3. Know the fees you’re paying to invest

The fees you pay to invest may seem small, but they have everything to do with how big your next egg grows over time.

According to one estimate, a difference of 1% in annual fees can mean an $80,000 difference in retirement. Sound impossible? Consider this…


If you invest $100,000 today with a 5% annual return and you pay 1% in annual fees, you’d have $324,339.75 in 30 years. Now let’s say you invest $100,000 today with a 5% annual return and you pay 2% in annual fees. In 30 years, you would have $242,726.25.

So paying what seems to be a measly 1% more in fees — 2% instead of 1% — over the course of three decades will eat an $80,000 hole in your retirement plan!

The antidote to this problem is to know what you’re paying in fees by looking at your plan disclosure. Never looked at your plan disclosure to find the list of fees and expenses? It looks something like this:

vanguard star expense ratio

This happens to be the expense ratio for Vanguard’s STAR Fund, which is an investment that money expert Clark Howard often recommends to parents or grandparents who have a minimum of $1,000 they want to invest for a child or grandchild.

Vanguard is known for having some of the lowest fees in the industry across a wide range of investment products. But there’s actually a new king of low-cost investments, and it’s Fidelity.

In an unprecedented move, Fidelity just introduced the Fidelity Zero Total Market Index Fund (FZROX) and the Fidelity Zero International Index Fund (FZILX).

Both have zero in fees, which means every dollar you put in goes to work 100% for your financial future. And with no required minimums, you don’t have to a be a Daddy Warbucks to get started investing!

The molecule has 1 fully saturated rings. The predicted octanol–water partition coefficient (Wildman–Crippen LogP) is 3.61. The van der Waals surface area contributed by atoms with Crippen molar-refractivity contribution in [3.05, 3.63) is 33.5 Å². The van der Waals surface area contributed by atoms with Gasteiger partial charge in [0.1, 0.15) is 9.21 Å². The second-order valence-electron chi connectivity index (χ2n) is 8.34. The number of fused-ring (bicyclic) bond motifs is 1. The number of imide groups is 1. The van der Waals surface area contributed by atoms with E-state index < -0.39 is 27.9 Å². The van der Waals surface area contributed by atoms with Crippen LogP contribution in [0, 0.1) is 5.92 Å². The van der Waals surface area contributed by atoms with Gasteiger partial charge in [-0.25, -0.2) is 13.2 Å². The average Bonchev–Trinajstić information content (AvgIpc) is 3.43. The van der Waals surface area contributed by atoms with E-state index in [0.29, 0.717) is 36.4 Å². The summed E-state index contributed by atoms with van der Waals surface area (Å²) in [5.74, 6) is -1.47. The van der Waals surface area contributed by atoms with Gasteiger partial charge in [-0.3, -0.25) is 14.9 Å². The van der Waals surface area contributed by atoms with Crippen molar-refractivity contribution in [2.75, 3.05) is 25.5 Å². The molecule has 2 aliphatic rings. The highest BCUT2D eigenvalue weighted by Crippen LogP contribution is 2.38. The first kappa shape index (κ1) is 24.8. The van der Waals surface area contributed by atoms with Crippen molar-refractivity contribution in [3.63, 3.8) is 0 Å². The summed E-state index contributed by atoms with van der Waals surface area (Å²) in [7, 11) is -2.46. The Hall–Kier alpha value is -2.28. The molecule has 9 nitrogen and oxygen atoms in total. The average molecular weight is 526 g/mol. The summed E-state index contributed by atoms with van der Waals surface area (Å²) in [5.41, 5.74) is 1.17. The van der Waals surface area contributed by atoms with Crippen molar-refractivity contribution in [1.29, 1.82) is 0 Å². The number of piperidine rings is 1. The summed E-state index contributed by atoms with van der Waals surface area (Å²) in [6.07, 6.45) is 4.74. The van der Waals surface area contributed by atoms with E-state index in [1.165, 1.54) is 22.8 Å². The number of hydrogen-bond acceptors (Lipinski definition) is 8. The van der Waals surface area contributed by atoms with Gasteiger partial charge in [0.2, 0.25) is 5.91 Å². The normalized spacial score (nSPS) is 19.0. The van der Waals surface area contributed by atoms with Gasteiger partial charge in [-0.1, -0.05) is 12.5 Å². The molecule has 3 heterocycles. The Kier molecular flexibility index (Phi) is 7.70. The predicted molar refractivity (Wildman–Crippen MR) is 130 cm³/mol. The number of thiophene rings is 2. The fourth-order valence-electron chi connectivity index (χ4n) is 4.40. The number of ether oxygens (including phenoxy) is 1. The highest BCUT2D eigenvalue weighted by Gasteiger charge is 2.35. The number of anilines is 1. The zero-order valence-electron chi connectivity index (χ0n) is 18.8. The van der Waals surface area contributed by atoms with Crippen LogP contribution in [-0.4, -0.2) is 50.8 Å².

4. Know how much money you should have saved at your age

If you want to enjoy the standard of living in your retirement that you enjoyed during your working years, you’re going to have to save a big chunk of money.

Here are some rule of thumb benchmarks courtesy of Fidelity:

Age Amount of gross annual salary you should aim to have saved
35 2x
40 3x
45 4x
50 6x
55 7x
60 8x
67 10x

5. Know the age when you can contribute more to play catch-up

Not on track with your savings based on those numbers? No worries!

Once you turn 50, you get a chance to turbo-charge your savings through additional age-dependent contributions.

Here’s how it works: Normal 401(k) contributions limits are $18,500 in 2018 for most of us. But if you’re 50 or older, IRS regulations allow you to sock away an additional $6,000 for a grand total of $24,500.

Likewise, IRA contribution limits are normally $5,500 for 2018. But you can make an additional $1,000 contribution for a grand total of $6,500 when you’re 50 or older.

Just remember that turning the Big 5-0 is the magic number here that lets you make these additional contributions to help you meet your retirement goals!